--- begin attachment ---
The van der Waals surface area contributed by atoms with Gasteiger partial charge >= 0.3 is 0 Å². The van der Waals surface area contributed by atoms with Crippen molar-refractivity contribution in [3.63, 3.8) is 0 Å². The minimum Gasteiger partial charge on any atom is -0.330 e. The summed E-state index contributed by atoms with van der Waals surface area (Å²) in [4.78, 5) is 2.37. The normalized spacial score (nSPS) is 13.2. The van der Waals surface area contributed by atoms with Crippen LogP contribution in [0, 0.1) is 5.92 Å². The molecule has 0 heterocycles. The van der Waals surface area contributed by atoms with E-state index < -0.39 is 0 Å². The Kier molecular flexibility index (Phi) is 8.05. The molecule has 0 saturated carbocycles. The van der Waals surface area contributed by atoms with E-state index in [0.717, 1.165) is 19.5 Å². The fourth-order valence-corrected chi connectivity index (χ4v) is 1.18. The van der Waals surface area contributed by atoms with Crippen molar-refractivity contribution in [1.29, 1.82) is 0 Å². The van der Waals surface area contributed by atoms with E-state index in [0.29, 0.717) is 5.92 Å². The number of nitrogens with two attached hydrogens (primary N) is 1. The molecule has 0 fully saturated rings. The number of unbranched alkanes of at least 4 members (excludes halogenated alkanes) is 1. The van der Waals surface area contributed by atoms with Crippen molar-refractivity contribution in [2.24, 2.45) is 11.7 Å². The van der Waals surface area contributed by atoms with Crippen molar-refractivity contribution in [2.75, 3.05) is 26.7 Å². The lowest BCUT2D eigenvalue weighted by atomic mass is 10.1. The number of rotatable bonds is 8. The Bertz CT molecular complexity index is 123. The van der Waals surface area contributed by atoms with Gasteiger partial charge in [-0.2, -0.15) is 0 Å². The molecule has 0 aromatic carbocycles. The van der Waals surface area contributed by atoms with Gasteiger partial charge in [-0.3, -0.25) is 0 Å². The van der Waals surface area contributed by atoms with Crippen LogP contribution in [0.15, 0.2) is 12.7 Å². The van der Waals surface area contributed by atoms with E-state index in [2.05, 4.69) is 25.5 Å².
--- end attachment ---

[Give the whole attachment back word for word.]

The van der Waals surface area contributed by atoms with Gasteiger partial charge >= 0.3 is 0 Å². The van der Waals surface area contributed by atoms with Crippen molar-refractivity contribution in [3.63, 3.8) is 0 Å². The minimum Gasteiger partial charge on any atom is -0.330 e. The summed E-state index contributed by atoms with van der Waals surface area (Å²) in [4.78, 5) is 2.37. The normalized spacial score (nSPS) is 13.2. The van der Waals surface area contributed by atoms with Crippen LogP contribution in [0, 0.1) is 5.92 Å². The molecule has 0 heterocycles. The van der Waals surface area contributed by atoms with E-state index < -0.39 is 0 Å². The Kier molecular flexibility index (Phi) is 8.05. The molecule has 0 saturated carbocycles. The van der Waals surface area contributed by atoms with E-state index in [0.717, 1.165) is 19.5 Å². The fourth-order valence-corrected chi connectivity index (χ4v) is 1.18. The van der Waals surface area contributed by atoms with Crippen molar-refractivity contribution in [1.29, 1.82) is 0 Å². The van der Waals surface area contributed by atoms with E-state index in [0.29, 0.717) is 5.92 Å². The number of nitrogens with two attached hydrogens (primary N) is 1. The molecule has 0 fully saturated rings. The number of unbranched alkanes of at least 4 members (excludes halogenated alkanes) is 1. The van der Waals surface area contributed by atoms with Crippen molar-refractivity contribution in [2.24, 2.45) is 11.7 Å². The van der Waals surface area contributed by atoms with Crippen molar-refractivity contribution in [2.75, 3.05) is 26.7 Å². The lowest BCUT2D eigenvalue weighted by atomic mass is 10.1. The number of rotatable bonds is 8. The Bertz CT molecular complexity index is 123. The van der Waals surface area contributed by atoms with Gasteiger partial charge in [-0.2, -0.15) is 0 Å². The molecule has 0 aromatic carbocycles. The van der Waals surface area contributed by atoms with Gasteiger partial charge in [-0.3, -0.25) is 0 Å². The van der Waals surface area contributed by atoms with Crippen LogP contribution in [0.15, 0.2) is 12.7 Å². The van der Waals surface area contributed by atoms with E-state index in [2.05, 4.69) is 25.5 Å².